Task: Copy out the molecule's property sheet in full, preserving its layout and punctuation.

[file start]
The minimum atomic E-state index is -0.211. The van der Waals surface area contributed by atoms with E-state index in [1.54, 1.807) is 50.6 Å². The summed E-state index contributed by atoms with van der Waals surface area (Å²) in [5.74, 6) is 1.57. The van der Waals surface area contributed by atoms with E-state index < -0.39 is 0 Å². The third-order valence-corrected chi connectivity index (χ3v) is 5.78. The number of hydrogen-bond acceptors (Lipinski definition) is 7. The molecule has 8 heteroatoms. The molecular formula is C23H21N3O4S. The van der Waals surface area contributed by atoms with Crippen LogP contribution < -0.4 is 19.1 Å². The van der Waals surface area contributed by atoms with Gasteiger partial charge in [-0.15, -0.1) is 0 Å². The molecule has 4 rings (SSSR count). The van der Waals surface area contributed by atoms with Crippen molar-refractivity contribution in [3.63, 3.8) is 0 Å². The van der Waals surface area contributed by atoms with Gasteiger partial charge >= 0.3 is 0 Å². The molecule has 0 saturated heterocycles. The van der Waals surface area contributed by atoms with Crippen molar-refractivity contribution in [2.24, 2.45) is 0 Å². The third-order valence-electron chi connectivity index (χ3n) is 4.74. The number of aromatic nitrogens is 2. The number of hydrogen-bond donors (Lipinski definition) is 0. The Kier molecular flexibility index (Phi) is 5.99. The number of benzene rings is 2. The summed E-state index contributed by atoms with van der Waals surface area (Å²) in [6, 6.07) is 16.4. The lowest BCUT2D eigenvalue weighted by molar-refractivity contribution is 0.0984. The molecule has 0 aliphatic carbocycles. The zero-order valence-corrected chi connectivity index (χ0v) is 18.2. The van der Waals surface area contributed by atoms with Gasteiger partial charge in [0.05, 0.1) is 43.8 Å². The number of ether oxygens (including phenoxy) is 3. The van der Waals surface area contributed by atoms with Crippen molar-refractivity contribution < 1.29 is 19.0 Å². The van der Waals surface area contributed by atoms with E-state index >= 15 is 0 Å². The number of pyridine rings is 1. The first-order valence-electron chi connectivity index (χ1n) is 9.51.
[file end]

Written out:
The minimum atomic E-state index is -0.211. The van der Waals surface area contributed by atoms with E-state index in [1.54, 1.807) is 50.6 Å². The summed E-state index contributed by atoms with van der Waals surface area (Å²) in [5.74, 6) is 1.57. The van der Waals surface area contributed by atoms with E-state index < -0.39 is 0 Å². The third-order valence-corrected chi connectivity index (χ3v) is 5.78. The number of hydrogen-bond acceptors (Lipinski definition) is 7. The molecule has 8 heteroatoms. The molecular formula is C23H21N3O4S. The van der Waals surface area contributed by atoms with Crippen LogP contribution < -0.4 is 19.1 Å². The van der Waals surface area contributed by atoms with Gasteiger partial charge in [-0.15, -0.1) is 0 Å². The molecule has 4 rings (SSSR count). The van der Waals surface area contributed by atoms with Crippen molar-refractivity contribution in [3.63, 3.8) is 0 Å². The van der Waals surface area contributed by atoms with Gasteiger partial charge >= 0.3 is 0 Å². The molecule has 0 saturated heterocycles. The van der Waals surface area contributed by atoms with Crippen molar-refractivity contribution in [2.24, 2.45) is 0 Å². The third-order valence-electron chi connectivity index (χ3n) is 4.74. The number of aromatic nitrogens is 2. The number of hydrogen-bond donors (Lipinski definition) is 0. The Kier molecular flexibility index (Phi) is 5.99. The number of benzene rings is 2. The summed E-state index contributed by atoms with van der Waals surface area (Å²) in [6, 6.07) is 16.4. The lowest BCUT2D eigenvalue weighted by molar-refractivity contribution is 0.0984. The molecule has 0 aliphatic carbocycles. The zero-order valence-corrected chi connectivity index (χ0v) is 18.2. The van der Waals surface area contributed by atoms with Gasteiger partial charge in [0.05, 0.1) is 43.8 Å². The number of ether oxygens (including phenoxy) is 3. The van der Waals surface area contributed by atoms with Crippen molar-refractivity contribution < 1.29 is 19.0 Å². The van der Waals surface area contributed by atoms with E-state index >= 15 is 0 Å². The number of pyridine rings is 1. The first-order valence-electron chi connectivity index (χ1n) is 9.51.